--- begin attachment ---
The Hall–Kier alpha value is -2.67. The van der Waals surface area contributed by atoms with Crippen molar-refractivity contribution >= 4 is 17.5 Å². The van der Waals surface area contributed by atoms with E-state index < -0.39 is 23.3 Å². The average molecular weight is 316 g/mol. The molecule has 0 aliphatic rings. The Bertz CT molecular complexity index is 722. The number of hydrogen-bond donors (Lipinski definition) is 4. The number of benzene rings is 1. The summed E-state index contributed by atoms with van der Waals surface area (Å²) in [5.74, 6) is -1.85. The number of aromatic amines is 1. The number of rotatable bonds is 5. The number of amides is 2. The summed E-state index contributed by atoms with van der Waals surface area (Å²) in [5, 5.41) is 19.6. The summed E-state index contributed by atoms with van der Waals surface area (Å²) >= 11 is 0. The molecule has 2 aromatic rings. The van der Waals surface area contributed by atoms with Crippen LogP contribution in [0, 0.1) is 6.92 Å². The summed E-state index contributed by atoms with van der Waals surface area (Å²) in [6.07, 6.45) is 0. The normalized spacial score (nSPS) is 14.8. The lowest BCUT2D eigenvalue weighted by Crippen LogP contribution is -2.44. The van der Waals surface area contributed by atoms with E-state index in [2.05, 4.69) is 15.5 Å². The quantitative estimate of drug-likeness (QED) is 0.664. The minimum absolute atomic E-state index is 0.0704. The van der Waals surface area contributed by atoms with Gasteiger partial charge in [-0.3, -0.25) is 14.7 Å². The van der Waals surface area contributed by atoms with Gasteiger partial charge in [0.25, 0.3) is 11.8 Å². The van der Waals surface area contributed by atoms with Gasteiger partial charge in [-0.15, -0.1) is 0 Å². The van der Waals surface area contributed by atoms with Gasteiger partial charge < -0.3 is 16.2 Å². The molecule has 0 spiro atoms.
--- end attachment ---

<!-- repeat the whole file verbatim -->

The Hall–Kier alpha value is -2.67. The van der Waals surface area contributed by atoms with Crippen molar-refractivity contribution >= 4 is 17.5 Å². The van der Waals surface area contributed by atoms with E-state index < -0.39 is 23.3 Å². The average molecular weight is 316 g/mol. The molecule has 0 aliphatic rings. The Bertz CT molecular complexity index is 722. The number of hydrogen-bond donors (Lipinski definition) is 4. The number of benzene rings is 1. The summed E-state index contributed by atoms with van der Waals surface area (Å²) in [5.74, 6) is -1.85. The number of aromatic amines is 1. The number of rotatable bonds is 5. The number of amides is 2. The summed E-state index contributed by atoms with van der Waals surface area (Å²) in [5, 5.41) is 19.6. The summed E-state index contributed by atoms with van der Waals surface area (Å²) >= 11 is 0. The molecule has 2 aromatic rings. The van der Waals surface area contributed by atoms with Crippen LogP contribution in [0, 0.1) is 6.92 Å². The summed E-state index contributed by atoms with van der Waals surface area (Å²) in [6.07, 6.45) is 0. The normalized spacial score (nSPS) is 14.8. The lowest BCUT2D eigenvalue weighted by Crippen LogP contribution is -2.44. The van der Waals surface area contributed by atoms with E-state index in [2.05, 4.69) is 15.5 Å². The quantitative estimate of drug-likeness (QED) is 0.664. The minimum absolute atomic E-state index is 0.0704. The van der Waals surface area contributed by atoms with Gasteiger partial charge in [-0.3, -0.25) is 14.7 Å². The van der Waals surface area contributed by atoms with Gasteiger partial charge in [0.25, 0.3) is 11.8 Å². The van der Waals surface area contributed by atoms with Gasteiger partial charge in [-0.15, -0.1) is 0 Å². The van der Waals surface area contributed by atoms with Gasteiger partial charge < -0.3 is 16.2 Å². The molecule has 0 spiro atoms.